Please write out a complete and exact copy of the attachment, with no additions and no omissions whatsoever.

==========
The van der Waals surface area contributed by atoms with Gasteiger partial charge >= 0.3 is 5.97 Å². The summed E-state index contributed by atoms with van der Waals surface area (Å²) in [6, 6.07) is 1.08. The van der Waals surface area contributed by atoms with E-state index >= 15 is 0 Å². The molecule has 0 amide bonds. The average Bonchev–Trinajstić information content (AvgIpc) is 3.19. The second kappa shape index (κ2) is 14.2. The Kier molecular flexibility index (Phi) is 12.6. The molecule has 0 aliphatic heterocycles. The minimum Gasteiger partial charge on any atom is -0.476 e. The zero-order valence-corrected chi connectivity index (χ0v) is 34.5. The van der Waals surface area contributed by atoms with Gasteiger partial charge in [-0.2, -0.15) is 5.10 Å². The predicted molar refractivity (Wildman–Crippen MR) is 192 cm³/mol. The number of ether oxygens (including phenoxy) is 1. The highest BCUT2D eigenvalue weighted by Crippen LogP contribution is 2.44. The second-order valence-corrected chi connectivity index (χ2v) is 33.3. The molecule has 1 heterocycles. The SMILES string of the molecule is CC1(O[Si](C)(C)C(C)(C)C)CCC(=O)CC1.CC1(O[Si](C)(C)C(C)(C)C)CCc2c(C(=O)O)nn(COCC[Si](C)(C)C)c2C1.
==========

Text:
The van der Waals surface area contributed by atoms with Gasteiger partial charge >= 0.3 is 5.97 Å². The summed E-state index contributed by atoms with van der Waals surface area (Å²) in [6, 6.07) is 1.08. The van der Waals surface area contributed by atoms with E-state index >= 15 is 0 Å². The molecule has 0 amide bonds. The average Bonchev–Trinajstić information content (AvgIpc) is 3.19. The second kappa shape index (κ2) is 14.2. The Kier molecular flexibility index (Phi) is 12.6. The molecule has 0 aliphatic heterocycles. The minimum Gasteiger partial charge on any atom is -0.476 e. The zero-order valence-corrected chi connectivity index (χ0v) is 34.5. The van der Waals surface area contributed by atoms with Gasteiger partial charge in [-0.2, -0.15) is 5.10 Å². The predicted molar refractivity (Wildman–Crippen MR) is 192 cm³/mol. The number of ether oxygens (including phenoxy) is 1. The highest BCUT2D eigenvalue weighted by Crippen LogP contribution is 2.44. The second-order valence-corrected chi connectivity index (χ2v) is 33.3. The molecule has 1 heterocycles. The SMILES string of the molecule is CC1(O[Si](C)(C)C(C)(C)C)CCC(=O)CC1.CC1(O[Si](C)(C)C(C)(C)C)CCc2c(C(=O)O)nn(COCC[Si](C)(C)C)c2C1.